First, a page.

“Instrumental” (Used 352 times)
H3llb0und on 01/29/2014 at 06:41PM
Hey guys, if you love chiptune music, please check out my tracks. Links are on my profile. Happy listening!
bronwynbishop on 07/12/2013 at 08:30PM
Monk Turner is a Los Angeles-based composer and musician best known for the concept albums he’s been putting out for over ten years. These include Kaleidoscope (2012), an album about color that Monk produced in collaboration with over 40 artists from all over the world, and Calendar (2007), which features a song for every month of the year. He also won a little contest we held trying to overtrow the most popular song in the world.
For his latest release, Instrumental Friends Part 3 (2013), Monk wrote and performed twelve instrumental pieces about twelve of his friends. We caught up with Monk to chat about the album and his inspiration for the project.
Fill in the blank: ____ Monk
Are the people in the track titles (eg. Demented Dustin and Kind Katie) inspired by real friends of yours?
They are friends of mine who took the time to fill out a questionnaire about themselves. They were asked to choose their adjective and musical selections. Other information biographical obtained from the questionnaires has been listed on my blog. On every post is a YouTube playlist for each Instrumental Friend that includes the tunes that their song is based on.
How does being a musician affect the friends and relationships in your life?
I have a joke amongst my friends that if you know me long enough, you’ll end up on a concept album. Many of those close to me have ended up on my albums including my parents! Also, many of my friends are gifted musicians and I see this as a fun way to showcase their talents.
ange on 12/29/2012 at 10:00AM
For our latest Music for Video selection, we offer a wintery mix of instrumental tracks perfect for your projects. The first half features a light dusting of gentle piano sounds full of nostalgia As the mix grows into a full on blizzard, the tracks turn more dissonent and stressful, like a tree heavy with ice leaning over your roof. We hope this free mix helps kick off an exciting new year of projects.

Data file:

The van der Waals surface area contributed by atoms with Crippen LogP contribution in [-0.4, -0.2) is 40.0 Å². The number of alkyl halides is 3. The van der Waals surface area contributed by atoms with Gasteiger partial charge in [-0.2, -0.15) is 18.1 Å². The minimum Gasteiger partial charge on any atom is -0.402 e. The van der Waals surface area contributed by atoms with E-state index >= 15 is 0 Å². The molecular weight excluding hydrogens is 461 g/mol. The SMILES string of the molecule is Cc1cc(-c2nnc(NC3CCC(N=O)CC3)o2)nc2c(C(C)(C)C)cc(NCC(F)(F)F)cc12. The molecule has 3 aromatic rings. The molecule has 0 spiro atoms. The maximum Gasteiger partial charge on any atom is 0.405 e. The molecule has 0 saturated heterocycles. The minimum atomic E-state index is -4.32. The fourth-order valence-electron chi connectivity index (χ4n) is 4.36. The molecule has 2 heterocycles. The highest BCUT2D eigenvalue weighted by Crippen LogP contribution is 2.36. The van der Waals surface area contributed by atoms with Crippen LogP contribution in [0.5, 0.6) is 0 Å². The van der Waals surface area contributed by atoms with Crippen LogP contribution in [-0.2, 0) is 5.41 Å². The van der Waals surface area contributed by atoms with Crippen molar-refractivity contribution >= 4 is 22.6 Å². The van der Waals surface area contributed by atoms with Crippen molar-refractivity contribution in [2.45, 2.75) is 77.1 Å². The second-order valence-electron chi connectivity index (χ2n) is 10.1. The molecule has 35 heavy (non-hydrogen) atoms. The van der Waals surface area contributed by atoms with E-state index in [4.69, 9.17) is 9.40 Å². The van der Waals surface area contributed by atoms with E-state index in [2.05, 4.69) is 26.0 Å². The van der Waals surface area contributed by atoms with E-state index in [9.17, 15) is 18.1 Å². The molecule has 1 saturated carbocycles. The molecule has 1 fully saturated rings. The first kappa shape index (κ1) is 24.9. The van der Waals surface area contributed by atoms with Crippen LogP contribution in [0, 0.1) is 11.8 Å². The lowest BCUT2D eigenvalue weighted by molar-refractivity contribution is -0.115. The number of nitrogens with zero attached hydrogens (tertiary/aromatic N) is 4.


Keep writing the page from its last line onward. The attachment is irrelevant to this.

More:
1. Plurabelle (website, CC BY-NC-SA) - Synth music for watching the snow fall. Plurabelle is a Bucharest musician who finds inspiration in books, and his latest album is inspired by the Tom McCarthy novel Remainder.
2. Dexter Britain (website, CC BY-NC-SA) - A song so epic and full of feelings that it elevates the emotional significance of any footage or dialoge you place alongside it. This track is a producers 6-minute long fantasy, and the tour de force of a true soundtrack master. Permissions beyond the scope of this license may be available on Britain's website.
3. Aestrid Byrne (website, CC BY-SA) - An elegant and thoughtful song written and performed on toy piano from Byrne's room in a Santiago clinic. Because her room could not accommodate a baby grand or upright piano, the toy piano was a tool-of-circumstance. She died in 1998, one month after making her album Laterna.
NeoBrazilians on 11/20/2012 at 03:45PM
"Quincas" is part of the soundtrack of Brazilian film Quincas Berro Dágua, based on a novel from Brazilian author Jorge Amado, originally named "A Morte e a Morte de Quincas Berro d'Água." I've never seen the film, but the book... actually, the author, is one of my favorites.
The story happens in the Northeastern state of Bahia - from where the writer is from; a place full of beaches and known for a society of very calm and easy-going people. Quincas, the main character, lives a low-profile life until one day, fed up of his own style, decides to let loose and enjoy life. He dies twice, and that's basically all I can say without spoiling it.
I came across this soundtrack from well known Brazilian composer and producer Beto Villares and thought this song was beautiful. Very representative for those who know the character. Very easy to listen to if you're just browsing around, searching for some new music.
NeoBrazilians on 11/15/2012 at 01:41PM
The key for listening to this November Compilation of Brazilian songs is to... wait for the unexpected.
Even though there are a lot of different styles in this group of tracks (rock, trip-hop, electronic, hip-hop, cumbia, carimbó, experimental, instrumental), we can say that almost all of them do a great job of playing around with the rhythm and order of things. If the first 20 seconds of the track are not exactly your style, wait for the next 20 seconds, and it will probably change drastically.